TELEVISION CAMPAIGN: Tattoo TV show makes mark on London - Television

London Ink is a spin-off from Discovery Real Time's hugely popular Miami Ink series, billing itself as a cross between reality TV and a docu-soap following Britain's most exciting tattoo studio.

Campaign: Launch of London Ink
Client: Discovery Real Time
PR Team: Frank PR
Timescale: June to September 2007
Budget: £40,000

The show shadows the fiery relationships between some of the country's best tattooists - mentored by Louis Molloy.

Molloy is best known for being David Beckham's tattooist, and has 'inked' many of Britain's sporting heroes.

Frank PR was brought in to promote the show.

To get the launch of London Ink in the national news and create a buzz ahead of the show's broadcast. To take tattooing into the mainstream.

The strategy began with a features-driven campaign exploring the world of tattooing. This was followed by a visual stunt with a London edge that would get Londoners talking.

Features generation started in June while the programme was being filmed, with media joining the cast on set as they tattooed guests. Some brave hacks were even tattooed. All of the show's tattooists were used as spokespeople but the main focus was Molloy.

In the week of the launch two giant, life-like human figures were created. One was a giant swimming man in a front crawl pose with head, torso, arm and foot rising out of the ground and measuring 46 feet long. The second figure was a woman squeezing into a photo booth, like a surreal scene from Alice in Wonderland. Each sculpture featured a bespoke tattoo design, created by Molloy, that delivered the tune-in details in a creative way.

The swimmer was revealed on the South Bank, and the female figure, dubbed 'Victoria', was positioned on concourse one at Victoria station. These locations were chosen to provide striking images that showed off the scale of the sculptures, but also they were areas of high footfall so the sculptures would double as creative 'outdoor advertising'. The unveilings were staggered over the course of the week preceding transmission.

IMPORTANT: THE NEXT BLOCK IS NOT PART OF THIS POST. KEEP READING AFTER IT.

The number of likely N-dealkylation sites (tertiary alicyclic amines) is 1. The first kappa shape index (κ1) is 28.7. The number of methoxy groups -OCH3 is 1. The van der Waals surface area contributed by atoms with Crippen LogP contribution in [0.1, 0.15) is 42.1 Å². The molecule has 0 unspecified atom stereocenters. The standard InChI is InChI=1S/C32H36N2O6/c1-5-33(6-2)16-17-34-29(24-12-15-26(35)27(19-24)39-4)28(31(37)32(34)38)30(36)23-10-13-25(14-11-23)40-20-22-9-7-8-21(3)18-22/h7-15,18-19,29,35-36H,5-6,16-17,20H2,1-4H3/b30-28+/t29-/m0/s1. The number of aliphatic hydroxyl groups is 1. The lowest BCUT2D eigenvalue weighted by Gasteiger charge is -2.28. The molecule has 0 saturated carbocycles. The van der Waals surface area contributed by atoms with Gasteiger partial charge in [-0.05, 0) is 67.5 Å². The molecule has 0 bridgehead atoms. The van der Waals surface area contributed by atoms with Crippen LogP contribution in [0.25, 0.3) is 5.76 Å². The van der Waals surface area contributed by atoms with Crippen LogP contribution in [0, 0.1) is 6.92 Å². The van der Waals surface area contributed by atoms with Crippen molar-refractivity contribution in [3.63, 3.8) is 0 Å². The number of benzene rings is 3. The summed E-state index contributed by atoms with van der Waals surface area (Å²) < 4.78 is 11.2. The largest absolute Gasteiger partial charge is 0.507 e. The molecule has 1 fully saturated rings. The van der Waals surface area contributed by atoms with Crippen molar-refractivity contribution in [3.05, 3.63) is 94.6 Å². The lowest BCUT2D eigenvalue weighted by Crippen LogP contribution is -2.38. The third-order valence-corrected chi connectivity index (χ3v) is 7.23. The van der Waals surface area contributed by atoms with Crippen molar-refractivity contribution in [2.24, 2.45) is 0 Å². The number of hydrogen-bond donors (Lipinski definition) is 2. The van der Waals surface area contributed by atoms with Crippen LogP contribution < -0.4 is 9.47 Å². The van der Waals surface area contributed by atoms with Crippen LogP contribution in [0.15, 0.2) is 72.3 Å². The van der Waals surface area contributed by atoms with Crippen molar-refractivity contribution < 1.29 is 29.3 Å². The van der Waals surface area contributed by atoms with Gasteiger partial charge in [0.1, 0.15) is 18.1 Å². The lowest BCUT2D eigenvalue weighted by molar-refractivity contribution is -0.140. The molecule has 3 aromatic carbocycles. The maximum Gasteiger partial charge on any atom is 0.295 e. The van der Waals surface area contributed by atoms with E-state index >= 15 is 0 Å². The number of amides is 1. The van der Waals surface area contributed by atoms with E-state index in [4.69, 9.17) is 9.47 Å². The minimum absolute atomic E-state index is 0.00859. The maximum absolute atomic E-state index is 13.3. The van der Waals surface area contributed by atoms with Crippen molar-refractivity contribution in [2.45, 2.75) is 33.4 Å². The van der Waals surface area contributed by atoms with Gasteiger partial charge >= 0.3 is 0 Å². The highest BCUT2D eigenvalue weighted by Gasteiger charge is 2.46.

At the unveiling of the swimmer statue, Molloy was on hand to 'ink' the finishing touches to the sculpture's tattoo. Furthermore, the stunt complemented the campaign's features generation activity with a piece in that morning's Metro, which further heightened the public's awareness around the launch event. The London Ink Facebook group was employed to update fans on media coverage and a video of the sculptures being put up overnight was seeded on YouTube.

The campaign achieved 15 pieces of national print coverage, including a three-page feature in The Guardian Guide. The tattooists were profiled in various publications including thelondonpaper, Metro, Independent, The Observer and Time Out.

The stunt generated four national news pieces and five in the London evening papers on the week of launch. Broadcast highlights include London Ink being the focus of a 15-minute arts and culture programme on BBC Radio 2.

London Ink's launch show was Discovery Real Time's highest rating programme in two years with audience figures up 500 per cent for the channel from the same slot the previous week.

SECOND OPINION - AMY HITCHENOR, projects director at experiential agency notactualsize, ran the experiential campaign around the first competitive NFL game in London - Dolphins v Giants at the O2 Arena last year

Overall this was a neat and well-executed campaign, tightly underpinned by solid media relations. Frank took advantage of the Beckham angle and it was a smart move to create a groundswell of interest on the subject of tattooing on the news agenda generally by targeting the features pages.

The bold stunt initiative also felt well planned, particularly the emphasis on high footfall locations.

But it is a shame the sculptures didn't have a more interactive element to them. Tattoos are about displaying designs and messages, and people could have inadvertently become human advertising by offering a temporary tattoo design service to passers by.

I should also confess to being a little baffled by the names of the sculptures and their relevance to the locations.

I get the 'Victoria' and 'swimmer' names, but they feel a little clunky and I'm not convinced they were either charming or engaging enough to make the broader campaign connection with the consumer. But I must stress, I didn't actually see this stunt.

This aside, it appears to have been well exploited on Facebook, and using Louis Molloy to launch these sculptures made a lot of sense.

The results speak for themselves, ranging from Time Out to BBC Radio 2.

More importantly, to achieve a 500 per cent increase in ratings on the previous week would suggest that this campaign delivered exactly what the programme makers were after.

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